A report into the Ministry of Social Development (MSD) revealed that the means of investigating benefit fraud, in particular, the relationship statuses of beneficiaries, infringed on their right to privacy. The Spinoff explains what the investigation is all about, and why it matters.
Why was there an investigation?
In 2018 the Privacy Commissioner heard concerns about the way the MSD gathered information about beneficiaries when conducting fraud investigations, thus sparking an investigation into their current practices.
These investigations usually centred around allegations that a person receiving a domestic purposes benefit was in a relationship, particularly a marriage, in which case a benefit could be decreased or taken away entirely.
The MSD Code of Conduct was amended in 2012, and according to the MSD, these changes meant investigators could go straight to third-party agencies to collect information about beneficiaries, without asking them first. The report said sometimes people were unaware they were even being investigated.
What is the practise and when did it emerge?
Before 2012 the MSD was, in most cases, required to ask beneficiaries for information directly, but the Privacy Commissioner’s report says in 2012 the MSD’s fraud investigation staff were told they could go straight to third parties.
This meant that investigators could collect highly sensitive information including text messages, domestic violence records and banking records.
The Privacy Commissioner says this may not be legal, which is inherently a big deal. Breaking the law to prove someone else is breaking the law is… not legal, whether you’re a government agency or not.
How do private text messages help in these investigations?
It’s not entirely clear, and Viv Rickard, the MSD’s deputy chief executive for service delivery, told Morning Report the texts and private communications were used in conjunction with other evidence to build a case that someone was in an undeclared relationship.
Clearly, unless people are in the habit of texting each other confirming their relationship status and home address, texts are quite a shaky piece of evidence to prove that a beneficiary is living with their partner.
In one case a woman was presented with intimate photos of herself she’d sent to a partner, during a meeting with MSD staff. Privacy Commissioner John Edwards condemned this tactic in an interview on RNZ’s Morning Report, saying it was an ‘extraordinary’ incident.
“That kind of content normally is regulated by an independent judicial officer with a warrant, these are just letters of demand sent out by MSD investigators.”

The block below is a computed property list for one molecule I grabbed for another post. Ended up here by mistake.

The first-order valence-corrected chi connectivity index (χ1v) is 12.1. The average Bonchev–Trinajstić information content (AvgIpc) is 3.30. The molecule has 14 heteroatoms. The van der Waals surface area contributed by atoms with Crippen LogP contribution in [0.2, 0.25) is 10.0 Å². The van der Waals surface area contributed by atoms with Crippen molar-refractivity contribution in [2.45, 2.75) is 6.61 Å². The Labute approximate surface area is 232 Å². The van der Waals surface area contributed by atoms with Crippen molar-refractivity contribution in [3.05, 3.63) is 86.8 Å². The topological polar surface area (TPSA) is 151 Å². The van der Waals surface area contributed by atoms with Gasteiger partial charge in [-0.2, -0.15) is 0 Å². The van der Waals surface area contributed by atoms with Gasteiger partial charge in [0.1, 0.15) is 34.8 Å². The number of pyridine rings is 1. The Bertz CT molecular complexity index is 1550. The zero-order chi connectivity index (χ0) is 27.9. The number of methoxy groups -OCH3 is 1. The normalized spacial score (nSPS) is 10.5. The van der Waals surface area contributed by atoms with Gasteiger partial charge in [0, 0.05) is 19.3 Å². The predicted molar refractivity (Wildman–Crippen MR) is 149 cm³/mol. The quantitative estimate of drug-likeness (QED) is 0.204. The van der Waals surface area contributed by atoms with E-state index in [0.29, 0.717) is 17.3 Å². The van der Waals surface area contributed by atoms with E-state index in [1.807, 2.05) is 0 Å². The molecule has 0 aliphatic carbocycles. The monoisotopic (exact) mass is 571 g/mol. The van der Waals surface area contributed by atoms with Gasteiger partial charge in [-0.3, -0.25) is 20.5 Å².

Are there other downsides of going straight to third parties?
Apart from the general downside of treating beneficiaries like they have less rights to privacy than other citizens, the report also said sometimes the MSD uses police reports of domestic violence to figure out whether a beneficiary is in a relationship.
“Using that as potential evidence that they were in a relationship is pretty disturbing. The message that it sends to women who we really hope would reach out for help in those situations is pretty confronting,” said Edwards.
It’s a move that could potentially discourage victims of domestic violence from reporting their cases to police, for fear of having their benefit reduced or taken away.
How many cases have been investigated in this way?
The report says MSD has kept poor records and there are inconsistencies in reports between fraud teams, making it hard to establish just how many investigations have been going straight to third parties for evidence.
The 2012 changes to the Code said bypassing of beneficiaries could only happen in cases deemed ‘high risk’, but this poor record keeping means it’s impossible to know whether this was being adhered to.
What has the Privacy commission recommended as a result of the report?
There are five recommendations. These include a comprehensive and immediate review of the investigation Code, and accurate record keeping introduced.
The report also says all fraud investigation teams must undertake new training and guidance around natural justice and procedural fairness obligations, Bill of Rights obligations and privacy awareness.
What has the MSD said about the report?
Rickard said he accepted the recommendations made in the report, but did not believe that the ministry had been acting outside of the law.
“We act under legislation that allows us to go and get the information, which is very clear… Under the legislation we have at the moment, we are allowed to collect information from third parties, so we’re acting within the law.”
The MSD has suspended all requests to telecommunications companies and police following the report’s release, and say their Code of conduct will be reviewed, as per the Privacy Commissioner’s recommendation.
However, Rickard also addressed the use of domestic violence reports in investigations, saying he didn’t like the practice.
“I don’t like the sound of us going to police seeking information about family violence because those people are already victims and we don’t want to make things worse.”
How long has the MSD been doing this?
The report points to the likelihood that since 2012, some investigations have been conducted in this manner.
Green Party spokesperson on Human Rights, Golriz Ghahraman, said in a statement that the behaviour emerged under National’s leadership, and is inexcusable.
“A State Services Commission report last year showed that a culture of surveillance and intrusion into people’s private lines had emerged under the last Government and this needs to stop, permanently.
“MSD’s culture of enforcement and intrusive inquiry shows that we need to put the heart back into our social support system and support people to thrive rather than intruding in their private lives.”
Is there a cultural problem in the MSD?
Morning Report’s Susie Ferguson put this question to Rickard, but he didn’t answer.